(o) disputes as to the title to or ownership of any ship;
(p) disputes between co-owners of any ship as to the ownership, possession, employment or earnings of that ship; (q) the mortgage or hypothecation of any ship.

By contrast, a ship flying the flag of a non-Contracting State may be arrested in the jurisdiction of a Contracting State for security of any claim either maritime or not, as permitted by the law of such State (art. 8 & 2). Therefore, ships of Contracting States enjoy a profound advantage in comparison with ships of non-Contracting States in that they can not be arrested in a Contracting State for non-maritime claims.

On the other hand, it is supported that the provisions of the Convention that are considered to be unfavourable for shipowners (e.g. arrest of sister ship etc.) should apply to ships of non-Contracting States as it would be against the purpose of the Convention to favour the later against the ships of Contracting States.

A further issue arises in case that a ship has a dual registration as it may be the case in which the charterer of the ship has temporarily registered her under another flag or in case of a ship’s sale when the deletion from the old Registry has not yet been effected. Several views have been supported as to which flag will matter and the rather prevailing view in Greece is that it will be taken into consideration the flag of the State with which the ship has the closest connections.

A sea-going ship

The Convention applies to sea-going ships, excluding ships that sail in lakes or rivers.

An issue arises when a ship sails occasionally both in sea and internal waters. It has been supported (F. Berlingieri) that what matters is whether the ship has been registered in her Registry as a sea-going ship or as a vessel for internal navigation.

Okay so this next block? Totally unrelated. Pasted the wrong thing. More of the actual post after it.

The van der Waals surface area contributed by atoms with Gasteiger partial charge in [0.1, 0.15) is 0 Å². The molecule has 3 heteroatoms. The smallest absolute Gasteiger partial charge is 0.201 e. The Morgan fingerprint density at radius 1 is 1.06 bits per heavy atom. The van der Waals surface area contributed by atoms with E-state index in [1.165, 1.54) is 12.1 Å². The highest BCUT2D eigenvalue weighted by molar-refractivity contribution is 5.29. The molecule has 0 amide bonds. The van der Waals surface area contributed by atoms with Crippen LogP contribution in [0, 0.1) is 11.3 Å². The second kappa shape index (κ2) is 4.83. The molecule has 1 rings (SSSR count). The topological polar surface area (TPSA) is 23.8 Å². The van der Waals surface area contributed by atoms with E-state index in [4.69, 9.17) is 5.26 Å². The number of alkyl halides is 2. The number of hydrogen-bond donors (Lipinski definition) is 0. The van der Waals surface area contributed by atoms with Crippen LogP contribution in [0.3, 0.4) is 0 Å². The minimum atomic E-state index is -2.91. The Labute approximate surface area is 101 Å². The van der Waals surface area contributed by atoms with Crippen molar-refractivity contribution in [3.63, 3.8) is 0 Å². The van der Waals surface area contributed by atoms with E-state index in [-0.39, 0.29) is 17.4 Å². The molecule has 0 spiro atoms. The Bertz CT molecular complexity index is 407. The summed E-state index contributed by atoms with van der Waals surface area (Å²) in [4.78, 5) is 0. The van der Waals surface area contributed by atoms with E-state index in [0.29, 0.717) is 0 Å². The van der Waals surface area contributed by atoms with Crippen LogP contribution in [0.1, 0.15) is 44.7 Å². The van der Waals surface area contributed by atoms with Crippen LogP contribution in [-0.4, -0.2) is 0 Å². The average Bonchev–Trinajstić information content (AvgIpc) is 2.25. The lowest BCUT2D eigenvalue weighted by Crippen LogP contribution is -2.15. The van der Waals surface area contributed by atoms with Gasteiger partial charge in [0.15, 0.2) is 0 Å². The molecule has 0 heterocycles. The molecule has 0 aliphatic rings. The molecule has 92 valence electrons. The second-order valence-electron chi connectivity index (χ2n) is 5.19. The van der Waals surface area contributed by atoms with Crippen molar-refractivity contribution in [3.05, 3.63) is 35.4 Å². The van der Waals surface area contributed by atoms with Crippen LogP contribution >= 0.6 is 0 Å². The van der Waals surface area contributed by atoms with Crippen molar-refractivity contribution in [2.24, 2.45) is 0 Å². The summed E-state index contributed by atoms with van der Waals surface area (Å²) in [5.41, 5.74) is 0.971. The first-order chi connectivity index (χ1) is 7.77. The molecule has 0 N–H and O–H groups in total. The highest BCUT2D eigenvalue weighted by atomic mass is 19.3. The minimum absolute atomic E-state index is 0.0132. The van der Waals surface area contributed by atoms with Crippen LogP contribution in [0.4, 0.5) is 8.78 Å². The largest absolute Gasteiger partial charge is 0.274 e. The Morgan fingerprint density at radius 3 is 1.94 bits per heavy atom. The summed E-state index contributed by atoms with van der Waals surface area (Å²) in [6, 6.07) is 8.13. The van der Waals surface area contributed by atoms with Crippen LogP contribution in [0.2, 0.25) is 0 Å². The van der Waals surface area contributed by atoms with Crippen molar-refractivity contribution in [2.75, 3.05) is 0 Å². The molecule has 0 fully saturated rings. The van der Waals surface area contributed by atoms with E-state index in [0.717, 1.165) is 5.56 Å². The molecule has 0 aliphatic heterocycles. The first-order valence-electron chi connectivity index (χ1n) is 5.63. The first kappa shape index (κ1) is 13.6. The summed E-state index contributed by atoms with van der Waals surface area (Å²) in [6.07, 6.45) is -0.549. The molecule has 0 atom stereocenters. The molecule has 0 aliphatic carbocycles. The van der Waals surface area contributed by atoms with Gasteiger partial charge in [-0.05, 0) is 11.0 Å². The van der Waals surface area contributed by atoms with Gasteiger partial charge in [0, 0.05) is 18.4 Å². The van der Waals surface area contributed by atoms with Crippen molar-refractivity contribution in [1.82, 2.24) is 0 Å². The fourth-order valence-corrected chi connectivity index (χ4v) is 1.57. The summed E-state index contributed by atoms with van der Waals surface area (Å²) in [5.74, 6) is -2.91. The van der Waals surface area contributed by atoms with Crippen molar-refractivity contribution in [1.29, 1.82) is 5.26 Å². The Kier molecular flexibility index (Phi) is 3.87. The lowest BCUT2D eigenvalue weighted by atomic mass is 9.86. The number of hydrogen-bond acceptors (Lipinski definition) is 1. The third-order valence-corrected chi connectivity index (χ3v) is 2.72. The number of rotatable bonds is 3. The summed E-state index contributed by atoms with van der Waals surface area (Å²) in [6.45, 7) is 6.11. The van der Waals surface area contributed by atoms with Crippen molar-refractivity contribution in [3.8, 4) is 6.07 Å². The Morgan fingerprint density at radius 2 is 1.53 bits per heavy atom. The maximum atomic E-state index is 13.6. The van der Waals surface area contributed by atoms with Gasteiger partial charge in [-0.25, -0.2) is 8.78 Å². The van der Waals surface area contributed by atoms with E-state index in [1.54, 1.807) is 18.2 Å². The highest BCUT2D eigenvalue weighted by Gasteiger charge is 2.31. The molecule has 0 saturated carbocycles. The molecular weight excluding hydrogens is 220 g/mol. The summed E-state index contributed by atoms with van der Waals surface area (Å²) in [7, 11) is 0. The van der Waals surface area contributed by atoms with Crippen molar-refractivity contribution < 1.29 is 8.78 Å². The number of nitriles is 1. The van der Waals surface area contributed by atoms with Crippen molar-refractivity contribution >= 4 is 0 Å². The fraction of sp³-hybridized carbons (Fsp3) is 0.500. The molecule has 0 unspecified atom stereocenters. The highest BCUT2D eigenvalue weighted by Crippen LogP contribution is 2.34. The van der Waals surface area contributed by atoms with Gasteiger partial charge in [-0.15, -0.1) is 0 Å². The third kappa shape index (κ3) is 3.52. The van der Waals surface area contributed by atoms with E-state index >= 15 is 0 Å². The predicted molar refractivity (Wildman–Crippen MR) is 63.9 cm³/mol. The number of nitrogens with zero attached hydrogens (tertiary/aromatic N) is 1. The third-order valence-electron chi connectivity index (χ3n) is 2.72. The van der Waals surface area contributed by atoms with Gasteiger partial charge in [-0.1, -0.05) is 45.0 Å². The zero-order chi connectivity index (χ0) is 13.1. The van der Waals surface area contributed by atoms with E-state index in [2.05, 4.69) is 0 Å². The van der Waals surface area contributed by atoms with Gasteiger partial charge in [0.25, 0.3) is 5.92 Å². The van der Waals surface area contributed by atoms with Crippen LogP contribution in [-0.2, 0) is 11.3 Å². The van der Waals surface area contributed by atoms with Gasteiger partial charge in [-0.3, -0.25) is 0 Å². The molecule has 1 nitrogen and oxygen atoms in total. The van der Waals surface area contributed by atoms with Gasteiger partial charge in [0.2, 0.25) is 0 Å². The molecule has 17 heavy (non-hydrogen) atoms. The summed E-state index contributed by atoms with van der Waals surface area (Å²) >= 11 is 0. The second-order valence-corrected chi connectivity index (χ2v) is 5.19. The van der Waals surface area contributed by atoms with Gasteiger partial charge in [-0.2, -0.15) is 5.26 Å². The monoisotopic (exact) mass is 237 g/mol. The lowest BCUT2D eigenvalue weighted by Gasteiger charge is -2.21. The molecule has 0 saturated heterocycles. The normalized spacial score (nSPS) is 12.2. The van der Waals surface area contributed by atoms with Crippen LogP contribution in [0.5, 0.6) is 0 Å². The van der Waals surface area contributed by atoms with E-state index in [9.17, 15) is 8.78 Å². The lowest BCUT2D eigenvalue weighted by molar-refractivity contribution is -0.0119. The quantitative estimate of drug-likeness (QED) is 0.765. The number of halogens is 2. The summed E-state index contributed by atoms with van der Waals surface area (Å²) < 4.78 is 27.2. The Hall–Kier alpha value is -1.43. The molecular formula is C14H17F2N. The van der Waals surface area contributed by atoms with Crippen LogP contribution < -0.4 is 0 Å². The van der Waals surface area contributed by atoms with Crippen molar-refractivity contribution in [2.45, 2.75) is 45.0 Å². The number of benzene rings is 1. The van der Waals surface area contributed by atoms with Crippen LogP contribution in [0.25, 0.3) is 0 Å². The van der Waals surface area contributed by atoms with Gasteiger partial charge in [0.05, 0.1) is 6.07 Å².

Though the Convention does not discuss in detail the term ship, it is accepted that same should be interpreted in the broadest possible meaning (in divergence with Greek law which adopts a narrower sense), including any vessel moving in the sea for the transportation of persons or goods, fishing, towage, pleasure, scientific research, drilling, production of oil and any other purpose. Even non self-propelled platforms that are capable however of being moved from one place to another are subject to the Convention.

Ships that fly the flag of the Contracting State in which arrest is pursued

The Convention does not apply to an arrest of ship within the jurisdiction of the flag State by a person who has his habitual residence or principal place of business in that State (art. 8 & 4). This exclusion is justified by the fact that in such case there is no foreign element that would bring about the application of the Convention and therefore the internal law of the State will apply.

It should be noted that as principal place of business is meant in Greek case law, the place where the administration of a company is actually conducted and not the registered offices of the company. To give an example, the Convention will not apply in case that the claimant is an off-shore company with its actual seat in Greece and the debtor is another company with the same characteristics that owns a vessel flying the Greek flag.